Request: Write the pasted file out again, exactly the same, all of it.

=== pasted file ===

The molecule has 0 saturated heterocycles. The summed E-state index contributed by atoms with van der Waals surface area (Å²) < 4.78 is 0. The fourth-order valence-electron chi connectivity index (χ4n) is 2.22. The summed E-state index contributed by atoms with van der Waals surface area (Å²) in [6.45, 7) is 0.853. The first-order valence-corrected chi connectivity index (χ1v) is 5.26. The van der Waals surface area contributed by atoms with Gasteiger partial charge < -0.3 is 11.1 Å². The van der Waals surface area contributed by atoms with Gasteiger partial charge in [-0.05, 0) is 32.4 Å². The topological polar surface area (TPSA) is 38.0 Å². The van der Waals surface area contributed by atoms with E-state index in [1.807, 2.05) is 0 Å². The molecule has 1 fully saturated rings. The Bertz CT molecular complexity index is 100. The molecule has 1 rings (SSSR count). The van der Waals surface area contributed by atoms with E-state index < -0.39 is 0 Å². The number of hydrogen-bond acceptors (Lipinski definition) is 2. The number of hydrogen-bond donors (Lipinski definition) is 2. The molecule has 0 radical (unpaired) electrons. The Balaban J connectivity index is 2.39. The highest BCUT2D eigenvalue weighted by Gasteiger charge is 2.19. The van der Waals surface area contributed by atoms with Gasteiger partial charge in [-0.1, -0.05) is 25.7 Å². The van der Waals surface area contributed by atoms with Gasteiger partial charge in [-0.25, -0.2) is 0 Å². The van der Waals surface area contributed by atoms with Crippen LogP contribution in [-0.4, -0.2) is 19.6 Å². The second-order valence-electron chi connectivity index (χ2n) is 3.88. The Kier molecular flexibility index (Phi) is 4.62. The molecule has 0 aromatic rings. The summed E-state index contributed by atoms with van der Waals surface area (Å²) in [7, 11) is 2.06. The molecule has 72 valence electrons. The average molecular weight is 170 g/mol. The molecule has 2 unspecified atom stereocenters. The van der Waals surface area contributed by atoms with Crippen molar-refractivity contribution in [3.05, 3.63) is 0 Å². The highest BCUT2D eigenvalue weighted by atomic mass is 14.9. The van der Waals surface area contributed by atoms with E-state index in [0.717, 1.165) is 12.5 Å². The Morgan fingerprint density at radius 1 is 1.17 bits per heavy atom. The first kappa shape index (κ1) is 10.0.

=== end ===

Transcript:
The molecule has 0 saturated heterocycles. The summed E-state index contributed by atoms with van der Waals surface area (Å²) < 4.78 is 0. The fourth-order valence-electron chi connectivity index (χ4n) is 2.22. The summed E-state index contributed by atoms with van der Waals surface area (Å²) in [6.45, 7) is 0.853. The first-order valence-corrected chi connectivity index (χ1v) is 5.26. The van der Waals surface area contributed by atoms with Gasteiger partial charge < -0.3 is 11.1 Å². The van der Waals surface area contributed by atoms with Gasteiger partial charge in [-0.05, 0) is 32.4 Å². The topological polar surface area (TPSA) is 38.0 Å². The van der Waals surface area contributed by atoms with E-state index in [1.807, 2.05) is 0 Å². The molecule has 1 fully saturated rings. The Bertz CT molecular complexity index is 100. The molecule has 1 rings (SSSR count). The van der Waals surface area contributed by atoms with E-state index < -0.39 is 0 Å². The number of hydrogen-bond acceptors (Lipinski definition) is 2. The number of hydrogen-bond donors (Lipinski definition) is 2. The molecule has 0 radical (unpaired) electrons. The Balaban J connectivity index is 2.39. The highest BCUT2D eigenvalue weighted by Gasteiger charge is 2.19. The van der Waals surface area contributed by atoms with Gasteiger partial charge in [-0.1, -0.05) is 25.7 Å². The van der Waals surface area contributed by atoms with Gasteiger partial charge in [-0.25, -0.2) is 0 Å². The van der Waals surface area contributed by atoms with Crippen LogP contribution in [-0.4, -0.2) is 19.6 Å². The second-order valence-electron chi connectivity index (χ2n) is 3.88. The Kier molecular flexibility index (Phi) is 4.62. The molecule has 0 aromatic rings. The summed E-state index contributed by atoms with van der Waals surface area (Å²) in [7, 11) is 2.06. The molecule has 72 valence electrons. The average molecular weight is 170 g/mol. The molecule has 2 unspecified atom stereocenters. The van der Waals surface area contributed by atoms with Crippen molar-refractivity contribution in [3.05, 3.63) is 0 Å². The highest BCUT2D eigenvalue weighted by atomic mass is 14.9. The van der Waals surface area contributed by atoms with E-state index in [0.717, 1.165) is 12.5 Å². The Morgan fingerprint density at radius 1 is 1.17 bits per heavy atom. The first kappa shape index (κ1) is 10.0.